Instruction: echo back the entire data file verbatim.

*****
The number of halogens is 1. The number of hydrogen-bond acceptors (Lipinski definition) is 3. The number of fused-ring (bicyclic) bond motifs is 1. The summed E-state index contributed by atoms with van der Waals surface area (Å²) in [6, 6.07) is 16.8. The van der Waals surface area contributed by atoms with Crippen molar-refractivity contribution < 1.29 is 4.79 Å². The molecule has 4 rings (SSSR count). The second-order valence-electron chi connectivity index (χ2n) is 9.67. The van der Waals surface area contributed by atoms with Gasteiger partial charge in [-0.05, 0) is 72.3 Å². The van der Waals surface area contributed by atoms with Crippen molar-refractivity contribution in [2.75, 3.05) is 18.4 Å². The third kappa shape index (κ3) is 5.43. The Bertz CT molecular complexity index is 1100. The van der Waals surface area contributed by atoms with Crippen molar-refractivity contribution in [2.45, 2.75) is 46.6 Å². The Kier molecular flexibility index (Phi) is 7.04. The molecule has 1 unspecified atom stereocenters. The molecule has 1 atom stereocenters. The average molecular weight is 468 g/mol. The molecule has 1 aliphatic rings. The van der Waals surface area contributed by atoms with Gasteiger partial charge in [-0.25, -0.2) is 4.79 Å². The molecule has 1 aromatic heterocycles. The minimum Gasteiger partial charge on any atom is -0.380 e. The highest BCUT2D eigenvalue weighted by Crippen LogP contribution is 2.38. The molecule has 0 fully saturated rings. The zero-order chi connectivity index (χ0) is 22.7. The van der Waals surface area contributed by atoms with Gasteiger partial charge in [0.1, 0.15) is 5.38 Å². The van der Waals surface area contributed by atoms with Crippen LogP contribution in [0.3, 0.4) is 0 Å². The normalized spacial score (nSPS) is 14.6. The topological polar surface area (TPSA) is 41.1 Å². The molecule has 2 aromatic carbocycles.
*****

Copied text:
The number of halogens is 1. The number of hydrogen-bond acceptors (Lipinski definition) is 3. The number of fused-ring (bicyclic) bond motifs is 1. The summed E-state index contributed by atoms with van der Waals surface area (Å²) in [6, 6.07) is 16.8. The van der Waals surface area contributed by atoms with Crippen molar-refractivity contribution < 1.29 is 4.79 Å². The molecule has 4 rings (SSSR count). The second-order valence-electron chi connectivity index (χ2n) is 9.67. The van der Waals surface area contributed by atoms with Gasteiger partial charge in [-0.05, 0) is 72.3 Å². The van der Waals surface area contributed by atoms with Crippen molar-refractivity contribution in [2.75, 3.05) is 18.4 Å². The third kappa shape index (κ3) is 5.43. The Bertz CT molecular complexity index is 1100. The van der Waals surface area contributed by atoms with Crippen molar-refractivity contribution in [2.45, 2.75) is 46.6 Å². The Kier molecular flexibility index (Phi) is 7.04. The molecule has 1 unspecified atom stereocenters. The molecule has 1 atom stereocenters. The average molecular weight is 468 g/mol. The molecule has 1 aliphatic rings. The van der Waals surface area contributed by atoms with Gasteiger partial charge in [-0.25, -0.2) is 4.79 Å². The molecule has 1 aromatic heterocycles. The minimum Gasteiger partial charge on any atom is -0.380 e. The highest BCUT2D eigenvalue weighted by Crippen LogP contribution is 2.38. The molecule has 0 fully saturated rings. The zero-order chi connectivity index (χ0) is 22.7. The van der Waals surface area contributed by atoms with Gasteiger partial charge in [0.1, 0.15) is 5.38 Å². The van der Waals surface area contributed by atoms with Crippen LogP contribution in [0.3, 0.4) is 0 Å². The normalized spacial score (nSPS) is 14.6. The topological polar surface area (TPSA) is 41.1 Å². The molecule has 2 aromatic carbocycles.